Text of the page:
The majority though, are those who are going about their business and getting on with it and expect Mrs May to do the same. The most vocal in this are those most keen on impressing their narrow ideology on all of us and those are the people best ignored. What we can take as read is that most reasonable people want an orderly transition out of the EU without interrupting normal business too much and not in a fashion that could threaten their jobs.

In this we have started to see a softened line from the remainers, with even Chuka Umunna calling for an end to calls for a second referendum. That is indeed progress. If the very worst of the worst can agree that we must move forward on the verdict without further delay then we can now begin to seek out a consensus.

And that really has to be how we must play it. We cannot airbrush remainers out of this equation since they make up roughly half the country. Had Vote Leave produced a plan and not run such an odious campaing based on a number of falsehoods and fabrications they would have more of a say but as every effort was made to avoid having a plan, it follows that Vote Leave Ltd don't get a say.

The short of it is that none of us ever gets all that we voted for. That is a facet of any democracy and it is unrealistic to expect that every demand can be met. We can only take a particular step if there is a clear and obvious rationale for doing so, and thus far, the case made for leaving the single market is shockingly thin and is unlikely to deliver the outcomes expected of it.

As much as Brexit is a process, so is democracy. By leaving the EU we are in the very first instance ending the supremacy of the EU and terminating political union. That is the very essence of eurosceptic demands - which will be met at the end of the Article 50 process. That is the political aim we have all shared for many years. The economic agenda though is far less clear cut.

The economic visions have yet to be defined and that is a national debate we must have not only before Article 50 is triggered, but also for a long time afterward. In this the hard Brexiteers have some soul searching to do. They tell us that they seek a global Britain based on free trade and openness, yet their first demand is that we erect extensive non-tariff barriers with our nearest and most valuable trading partner. This combined with substantially closing off freedom of movement is entirely incompatible with their own rhetoric.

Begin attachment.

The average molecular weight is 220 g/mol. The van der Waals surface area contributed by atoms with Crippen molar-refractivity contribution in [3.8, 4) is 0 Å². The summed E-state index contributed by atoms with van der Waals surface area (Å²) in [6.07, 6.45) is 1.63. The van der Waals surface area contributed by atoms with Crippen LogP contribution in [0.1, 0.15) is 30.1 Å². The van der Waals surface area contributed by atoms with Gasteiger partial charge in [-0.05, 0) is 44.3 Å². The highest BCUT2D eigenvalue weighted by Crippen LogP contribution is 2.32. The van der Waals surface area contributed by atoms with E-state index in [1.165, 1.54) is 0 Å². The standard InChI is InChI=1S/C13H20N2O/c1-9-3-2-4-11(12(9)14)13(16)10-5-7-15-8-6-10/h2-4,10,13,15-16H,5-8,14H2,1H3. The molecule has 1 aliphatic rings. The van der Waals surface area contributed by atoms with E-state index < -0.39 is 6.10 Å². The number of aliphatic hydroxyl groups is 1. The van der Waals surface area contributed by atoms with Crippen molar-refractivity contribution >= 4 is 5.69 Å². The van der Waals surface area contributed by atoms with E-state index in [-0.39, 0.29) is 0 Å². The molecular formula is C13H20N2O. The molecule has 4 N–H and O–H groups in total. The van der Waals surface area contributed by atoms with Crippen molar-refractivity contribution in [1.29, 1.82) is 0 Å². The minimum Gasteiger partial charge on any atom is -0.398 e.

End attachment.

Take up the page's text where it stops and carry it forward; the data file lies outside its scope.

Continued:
Further to this we hear more and more talk of protecting our own industries from competition, subsiding businesses to stay in the UK and a number of other measures that are antithetical to economic liberalism. Though this can be expected of Ukip, which is drifting ever more to the old left, the Tory right, supposedly economic liberals, seem to be undergoing a metamorphosis to something else entirely.

Of course we know the real answer to this question. The eurosceptic narrative has not reformed in more than twenty years and the arguments are determinedly bogged down in the matter of tariffs which are no longer central to the debate. We are dealing with dinosaurs in every respect. Throwbacks to the Thatcher era.

There was a time when I fully supported this agenda but really one has to change when the facts do. Since much of eurosceptic thinking is founded on articles of faith, they are unable to slaughter their sacred cows even if that endangers the entire Brexit enterprise.

In the modern era, being truly open and economically liberal requires continued regulatory harmonisation which is more essential to the proper functioning of trade than eliminating tariffs. To that end our ambition should be to equalise all other relationships and bring them up to single market standard. We can already do this with a number of developed nations who are already operating to the global standard, but we can also use our economic development budget to bring developing countries up to single market standard and in so doing challenge the EUs dominance of the single market.

That is what our mission must be and for a time that requires that we stay in the single market so that we can evolve it and make it so that leaving it is entirely unnecessary. That is the global leadership Britain has always shown and that is what I voted for. Instead, the old school eurosceptics are effectively offering up a dismal introverted vision of Britain which doesn't cooperate on regulations or standards and lives in a closed and claustrophobic world of its own. As a Brexiteer I most certainly did not vote for that. That is an even narrower vision than the European Union.